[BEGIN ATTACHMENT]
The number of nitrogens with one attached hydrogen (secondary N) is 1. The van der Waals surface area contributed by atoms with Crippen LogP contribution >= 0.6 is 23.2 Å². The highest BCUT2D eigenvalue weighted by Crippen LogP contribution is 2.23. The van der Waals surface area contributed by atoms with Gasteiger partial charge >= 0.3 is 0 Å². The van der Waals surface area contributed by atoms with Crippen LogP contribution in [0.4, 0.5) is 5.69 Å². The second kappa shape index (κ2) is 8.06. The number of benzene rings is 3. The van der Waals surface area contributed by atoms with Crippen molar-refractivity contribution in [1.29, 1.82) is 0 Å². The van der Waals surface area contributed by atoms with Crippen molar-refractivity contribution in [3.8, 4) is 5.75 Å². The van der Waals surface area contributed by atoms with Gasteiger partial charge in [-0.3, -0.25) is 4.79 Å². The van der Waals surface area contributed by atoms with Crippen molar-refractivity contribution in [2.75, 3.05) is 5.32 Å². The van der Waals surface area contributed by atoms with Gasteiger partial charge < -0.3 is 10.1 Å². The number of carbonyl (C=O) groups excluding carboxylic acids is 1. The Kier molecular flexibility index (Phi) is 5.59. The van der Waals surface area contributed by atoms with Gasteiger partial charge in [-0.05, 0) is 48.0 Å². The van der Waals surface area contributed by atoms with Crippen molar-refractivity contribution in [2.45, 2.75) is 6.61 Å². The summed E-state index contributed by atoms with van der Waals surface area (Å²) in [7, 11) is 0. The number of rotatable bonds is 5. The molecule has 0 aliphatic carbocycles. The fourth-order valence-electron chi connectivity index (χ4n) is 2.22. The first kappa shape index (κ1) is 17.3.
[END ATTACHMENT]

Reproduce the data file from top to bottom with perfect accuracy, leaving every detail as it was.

The number of nitrogens with one attached hydrogen (secondary N) is 1. The van der Waals surface area contributed by atoms with Crippen LogP contribution >= 0.6 is 23.2 Å². The highest BCUT2D eigenvalue weighted by Crippen LogP contribution is 2.23. The van der Waals surface area contributed by atoms with Gasteiger partial charge >= 0.3 is 0 Å². The van der Waals surface area contributed by atoms with Crippen LogP contribution in [0.4, 0.5) is 5.69 Å². The second kappa shape index (κ2) is 8.06. The number of benzene rings is 3. The van der Waals surface area contributed by atoms with Crippen molar-refractivity contribution in [1.29, 1.82) is 0 Å². The van der Waals surface area contributed by atoms with Crippen molar-refractivity contribution in [3.8, 4) is 5.75 Å². The van der Waals surface area contributed by atoms with Gasteiger partial charge in [-0.3, -0.25) is 4.79 Å². The van der Waals surface area contributed by atoms with Crippen molar-refractivity contribution in [2.75, 3.05) is 5.32 Å². The van der Waals surface area contributed by atoms with Gasteiger partial charge < -0.3 is 10.1 Å². The number of carbonyl (C=O) groups excluding carboxylic acids is 1. The Kier molecular flexibility index (Phi) is 5.59. The van der Waals surface area contributed by atoms with Gasteiger partial charge in [-0.05, 0) is 48.0 Å². The van der Waals surface area contributed by atoms with Crippen molar-refractivity contribution in [2.45, 2.75) is 6.61 Å². The summed E-state index contributed by atoms with van der Waals surface area (Å²) in [7, 11) is 0. The number of rotatable bonds is 5. The molecule has 0 aliphatic carbocycles. The fourth-order valence-electron chi connectivity index (χ4n) is 2.22. The first kappa shape index (κ1) is 17.3.